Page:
As I prepare for a keynote that I am delivering next month at a records management conference on behalf of a state government, I thought of how an organization may integrate the Association of Records Managers and Administrators’ (ARMA) Generally Accepted Recordkeeping Principles (GARP®) into their electronic discovery (eDiscovery) processes. Assimilating the GARP® principles into eDiscovery, specifically the tasks associated with the Electronic Discovery Reference Model (EDRM), can be seen as implementing process improvement practices, much like Six Sigma. However, it should be noted that GARP® has a records lifecycle focus due to its affiliation with ARMA. The following paragraphs will describe GARP® in additional detail, as well as how an organization may integrate this framework into their eDiscovery (EDRM) processes to experience a higher level of process maturity and increased cost effectiveness.
ARMA’s GARP® has eight principles with specific maturity levels that an organization can reach for each principle. The eight principles include: accountability, transparency, integrity, protection, compliance, availability, retention, and disposition. Each principle has five levels of maturity, much like the known Capability Maturity Model – integration (CMMi) created by the Software Engineering Institute (SEI). The levels of the GARP® Maturity Model are: sub-standard, in development, essential, proactive, and transformational. Most organizations will find their eDiscovery processes within the essential or proactive level of the Maturity Model.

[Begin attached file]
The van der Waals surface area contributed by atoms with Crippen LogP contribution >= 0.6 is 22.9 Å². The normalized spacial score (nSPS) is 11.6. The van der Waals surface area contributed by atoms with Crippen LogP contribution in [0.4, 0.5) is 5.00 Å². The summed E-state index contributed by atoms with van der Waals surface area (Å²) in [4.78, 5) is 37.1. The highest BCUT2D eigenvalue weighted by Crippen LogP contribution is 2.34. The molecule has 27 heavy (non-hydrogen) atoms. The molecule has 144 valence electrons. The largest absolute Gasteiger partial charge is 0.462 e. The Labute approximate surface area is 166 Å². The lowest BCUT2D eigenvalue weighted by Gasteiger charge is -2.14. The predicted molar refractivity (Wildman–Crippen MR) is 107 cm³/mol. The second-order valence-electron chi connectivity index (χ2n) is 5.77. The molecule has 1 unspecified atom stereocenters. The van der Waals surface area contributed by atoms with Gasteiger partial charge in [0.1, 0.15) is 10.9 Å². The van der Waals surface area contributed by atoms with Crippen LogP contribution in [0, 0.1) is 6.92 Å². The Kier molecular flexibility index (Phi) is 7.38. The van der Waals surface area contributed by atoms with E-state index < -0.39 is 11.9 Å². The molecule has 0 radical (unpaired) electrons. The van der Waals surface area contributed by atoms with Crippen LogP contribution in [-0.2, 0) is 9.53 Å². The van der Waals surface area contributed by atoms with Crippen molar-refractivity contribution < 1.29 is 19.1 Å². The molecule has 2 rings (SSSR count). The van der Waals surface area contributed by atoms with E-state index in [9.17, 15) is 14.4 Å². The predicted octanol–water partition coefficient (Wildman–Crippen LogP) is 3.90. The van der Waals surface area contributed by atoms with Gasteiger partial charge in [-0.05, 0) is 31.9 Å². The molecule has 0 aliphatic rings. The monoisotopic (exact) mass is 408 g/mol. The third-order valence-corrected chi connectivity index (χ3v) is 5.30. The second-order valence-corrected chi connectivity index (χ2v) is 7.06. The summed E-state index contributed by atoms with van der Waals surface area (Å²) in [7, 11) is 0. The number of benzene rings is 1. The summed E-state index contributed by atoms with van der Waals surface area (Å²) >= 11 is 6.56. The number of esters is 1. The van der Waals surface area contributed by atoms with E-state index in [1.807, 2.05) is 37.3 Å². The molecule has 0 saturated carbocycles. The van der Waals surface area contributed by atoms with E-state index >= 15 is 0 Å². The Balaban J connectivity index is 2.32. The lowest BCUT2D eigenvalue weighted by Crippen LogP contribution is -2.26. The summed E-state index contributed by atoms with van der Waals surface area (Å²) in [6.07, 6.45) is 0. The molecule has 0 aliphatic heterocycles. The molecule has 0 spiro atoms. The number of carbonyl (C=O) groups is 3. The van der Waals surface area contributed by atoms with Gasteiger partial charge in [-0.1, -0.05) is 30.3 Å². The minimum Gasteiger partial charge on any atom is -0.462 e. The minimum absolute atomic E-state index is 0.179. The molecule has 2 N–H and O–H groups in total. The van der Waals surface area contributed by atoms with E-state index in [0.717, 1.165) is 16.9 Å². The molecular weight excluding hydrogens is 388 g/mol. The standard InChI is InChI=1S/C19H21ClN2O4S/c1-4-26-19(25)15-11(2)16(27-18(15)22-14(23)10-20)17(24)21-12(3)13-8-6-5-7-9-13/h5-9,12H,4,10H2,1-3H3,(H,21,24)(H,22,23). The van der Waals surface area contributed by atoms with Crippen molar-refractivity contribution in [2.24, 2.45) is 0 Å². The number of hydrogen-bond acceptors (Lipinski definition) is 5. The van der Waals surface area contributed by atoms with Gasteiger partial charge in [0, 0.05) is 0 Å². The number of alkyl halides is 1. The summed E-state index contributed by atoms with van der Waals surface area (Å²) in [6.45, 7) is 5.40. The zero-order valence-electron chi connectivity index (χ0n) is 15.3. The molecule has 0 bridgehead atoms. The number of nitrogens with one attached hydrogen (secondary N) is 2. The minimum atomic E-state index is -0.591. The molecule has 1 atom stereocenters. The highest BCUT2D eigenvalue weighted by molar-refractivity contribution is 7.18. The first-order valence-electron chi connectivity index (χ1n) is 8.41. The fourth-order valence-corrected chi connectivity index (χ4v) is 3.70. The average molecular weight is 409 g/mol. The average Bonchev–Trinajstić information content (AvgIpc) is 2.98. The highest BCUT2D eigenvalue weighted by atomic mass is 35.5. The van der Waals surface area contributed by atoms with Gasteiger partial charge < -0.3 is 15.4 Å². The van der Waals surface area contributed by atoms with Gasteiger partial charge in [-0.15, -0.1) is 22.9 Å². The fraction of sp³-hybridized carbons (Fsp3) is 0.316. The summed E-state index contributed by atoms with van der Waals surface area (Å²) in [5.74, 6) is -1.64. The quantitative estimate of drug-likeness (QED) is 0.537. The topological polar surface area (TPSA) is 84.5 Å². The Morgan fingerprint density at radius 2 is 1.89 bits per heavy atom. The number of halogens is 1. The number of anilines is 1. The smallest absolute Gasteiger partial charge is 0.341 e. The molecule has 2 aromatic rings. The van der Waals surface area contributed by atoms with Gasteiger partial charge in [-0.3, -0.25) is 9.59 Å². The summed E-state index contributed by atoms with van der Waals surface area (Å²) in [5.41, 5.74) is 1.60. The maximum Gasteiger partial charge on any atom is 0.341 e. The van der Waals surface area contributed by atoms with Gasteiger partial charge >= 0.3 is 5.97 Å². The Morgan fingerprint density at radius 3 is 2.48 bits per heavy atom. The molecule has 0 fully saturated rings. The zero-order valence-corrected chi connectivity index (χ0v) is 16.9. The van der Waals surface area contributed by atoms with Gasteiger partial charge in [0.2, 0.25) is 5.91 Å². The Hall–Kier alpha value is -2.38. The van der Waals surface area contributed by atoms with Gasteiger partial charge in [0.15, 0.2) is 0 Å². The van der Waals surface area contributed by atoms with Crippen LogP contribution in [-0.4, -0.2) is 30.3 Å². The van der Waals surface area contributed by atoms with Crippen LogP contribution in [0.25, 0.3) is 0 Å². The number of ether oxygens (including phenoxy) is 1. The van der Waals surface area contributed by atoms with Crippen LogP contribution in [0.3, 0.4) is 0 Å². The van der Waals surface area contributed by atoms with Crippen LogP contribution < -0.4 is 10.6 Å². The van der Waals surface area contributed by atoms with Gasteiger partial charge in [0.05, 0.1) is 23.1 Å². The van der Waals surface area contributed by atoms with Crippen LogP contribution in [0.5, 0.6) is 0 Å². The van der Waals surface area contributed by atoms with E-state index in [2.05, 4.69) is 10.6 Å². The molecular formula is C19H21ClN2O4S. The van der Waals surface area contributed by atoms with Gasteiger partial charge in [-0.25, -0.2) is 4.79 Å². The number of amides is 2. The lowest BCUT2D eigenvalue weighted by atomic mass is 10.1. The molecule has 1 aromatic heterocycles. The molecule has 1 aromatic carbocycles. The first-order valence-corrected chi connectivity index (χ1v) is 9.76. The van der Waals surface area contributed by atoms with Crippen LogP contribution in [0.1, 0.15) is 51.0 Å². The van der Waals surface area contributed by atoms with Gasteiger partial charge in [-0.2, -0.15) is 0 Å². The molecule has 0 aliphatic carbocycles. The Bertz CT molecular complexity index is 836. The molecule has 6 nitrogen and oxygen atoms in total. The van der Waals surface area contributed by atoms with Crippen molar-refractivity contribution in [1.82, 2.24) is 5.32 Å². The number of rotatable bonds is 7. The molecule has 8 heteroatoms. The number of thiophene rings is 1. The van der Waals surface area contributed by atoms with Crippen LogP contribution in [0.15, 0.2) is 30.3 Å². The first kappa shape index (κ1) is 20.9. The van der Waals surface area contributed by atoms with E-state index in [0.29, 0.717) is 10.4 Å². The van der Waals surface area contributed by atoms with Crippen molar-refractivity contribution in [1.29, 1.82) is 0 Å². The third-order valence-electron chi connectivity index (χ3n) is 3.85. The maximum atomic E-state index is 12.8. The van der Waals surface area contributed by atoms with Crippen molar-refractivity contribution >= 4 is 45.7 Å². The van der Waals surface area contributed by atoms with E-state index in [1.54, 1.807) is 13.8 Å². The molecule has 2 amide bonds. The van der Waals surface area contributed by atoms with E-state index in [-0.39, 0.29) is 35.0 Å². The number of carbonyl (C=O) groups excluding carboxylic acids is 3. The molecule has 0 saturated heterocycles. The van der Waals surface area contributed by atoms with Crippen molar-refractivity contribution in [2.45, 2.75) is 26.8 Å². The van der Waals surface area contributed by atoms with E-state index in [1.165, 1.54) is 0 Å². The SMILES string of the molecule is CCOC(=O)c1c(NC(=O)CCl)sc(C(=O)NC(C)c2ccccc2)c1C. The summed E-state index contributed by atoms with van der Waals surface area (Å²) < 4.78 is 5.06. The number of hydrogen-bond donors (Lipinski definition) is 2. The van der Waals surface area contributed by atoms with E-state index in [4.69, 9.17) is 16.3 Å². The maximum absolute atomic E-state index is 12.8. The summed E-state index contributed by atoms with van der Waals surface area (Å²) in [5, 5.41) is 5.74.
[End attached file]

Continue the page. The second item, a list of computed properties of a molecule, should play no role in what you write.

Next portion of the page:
In an effort to reach additional cost savings organizations may choose to embark on integrating GARP® into their EDRM tasks. To do this I highly suggest that an organization first understand their EDRM processes found in Figure 1 below, and the tasks that may benefit the most from process improvement, namely tasks that are not cost effective.
Figure 1 – EDRM Process Model
Source: EDRM (EDRM.net), 2012, http://www.edrm.net/
Once an analysis has been done to identify the EDRM tasks that are the least cost effective and/or the most apt for process improvement, I highly suggest that a matrix be created to breakdown the aforementioned GARP® processes and maturity levels, with a matrix for each prescribed EDRM task. Figure 2 provides a matrix merging GARP® Maturity Model principles with the preservation and collection tasks of the EDRM model.
In conclusion, to improve the cost effectiveness and efficiency of an organization’s eDiscovery process, an organization may want to look at incorporating the disciplines found in GARP® to the EDRM model. By analyzing an existing eDiscovery process to determine what tasks are the most expensive and/or in need of process improvement, and engaging in the effort of leveraging a maturity model, an organization may cut costs dramatically. Merging GARP® and the EDRM is one way to do this. My next posts will focus on assimilating Six Sigma and/or CMMi process tasks into your eDiscovery processes as well.
All opinions, statements, and best practices are the beliefs of the author, not the eDJ Group, and do not constitute legal advice.